THE ISRAEL REPORTJanuary/February 2000
JERUSALEM (February 17) - Israel should welcome Pope John Paul II's visit here next month despite his recent agreement with the Palestine Liberation Organization, MK Michael Melchior said yesterday.
At the same time, Melchior added, it should be made absolutely clear to him that Israel is very unhappy with his denouncement of unilateral decisions on Jerusalem as "morally and legally unacceptable."
"If he wants us to listen to him and respect him, he must act likewise towards us," said Melchior, minister with responsibility for Diaspora affairs.
The agreement, signed in Rome, during a visit of Palestinian Authority Chairman Yasser Arafat, was angrily received in Jerusalem.
Foreign Ministry Director-General Eytan Bentsur called Papal Nuncio Monsignor Pietro Sambi to his office in order to receive clarifications and to relay Israel's view.
The agreement, in general, and the section referring to Jerusalem, in particular, are unacceptable, Bentsur said, according to a ministry statement. Criticism in the agreement of a lack of freedom in the Old City was rejected by Bentsur. At no point in history has there been as much freedom as today, he told Sambi. Not only is the content of the document disturbing but also its timing, just before the papal visit.
Bentsur said Israel welcomes the pope's visit but hopes he will not bring with him preconceived notions about the outcome of talks between Israel and the PA.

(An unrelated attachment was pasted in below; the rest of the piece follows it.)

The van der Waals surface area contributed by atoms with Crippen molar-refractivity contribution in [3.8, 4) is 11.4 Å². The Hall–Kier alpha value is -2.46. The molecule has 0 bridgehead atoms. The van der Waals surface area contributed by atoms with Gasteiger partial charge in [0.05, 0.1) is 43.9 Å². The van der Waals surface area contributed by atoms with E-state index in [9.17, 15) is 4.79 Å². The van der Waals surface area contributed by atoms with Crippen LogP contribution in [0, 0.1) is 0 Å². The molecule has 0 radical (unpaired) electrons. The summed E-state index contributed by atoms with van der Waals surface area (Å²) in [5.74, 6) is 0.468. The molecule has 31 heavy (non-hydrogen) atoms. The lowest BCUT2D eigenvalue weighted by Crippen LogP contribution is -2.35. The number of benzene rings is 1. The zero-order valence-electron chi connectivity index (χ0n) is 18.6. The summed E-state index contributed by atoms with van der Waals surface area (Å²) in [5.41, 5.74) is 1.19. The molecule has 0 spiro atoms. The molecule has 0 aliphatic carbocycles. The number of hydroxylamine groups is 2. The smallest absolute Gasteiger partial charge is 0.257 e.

Following their meeting, Sambi told reporters the agreement has apparently not been fully understood in Israel. It is not a political statement, but one about the religious nature of Jerusalem and its importance to three major religions, he said.
The Foreign Ministry will spend the next few days checking whether the agreement between the Holy See and the Palestinians conflicts with existing agreements and understandings between the Vatican and Jerusalem.
Meantime, Seymour Reich, the head of the International Jewish Council on Inter-Religious Consultations, described the language used in the agreement between the Holy See and the Palestinians as "offensive," especially since it came while preparations were being made for the papal visit.
But, he said, he wasn't surprised. "Every time they move forward in Vatican-Jewish or Vatican-Israel relations, they manage to take a step backwards that sets back relations between us," Reich said.
In a similar reaction, the Anti-Defamation League issued a statement expressing concern about the agreement, saying that the Vatican was engaged in unhelpful interference in the bilateral negotiations between Israel and the Palestinians on issues such as the peace process and the status of Jerusalem.
"We would hope that the Vatican would attempt to play a role supportive of the peace process. Instead, this document demonstrates unhelpful interference into the ongoing bilateral negotiations," said Abraham Foxman, ADL national director.
Foxman added that the agreement gave no indication that Israel and the Palestinians had been engaged in intensive bilateral negotiations since 1993, it made no mention of Israel, of security, or of the need for normalized relations between Israelis and Palestinians. He pointed out that in calling for "international guarantees" on Jerusalem, the document ignored the final-status negotiations between Israel and the Palestinians, which are to include the status of Jerusalem.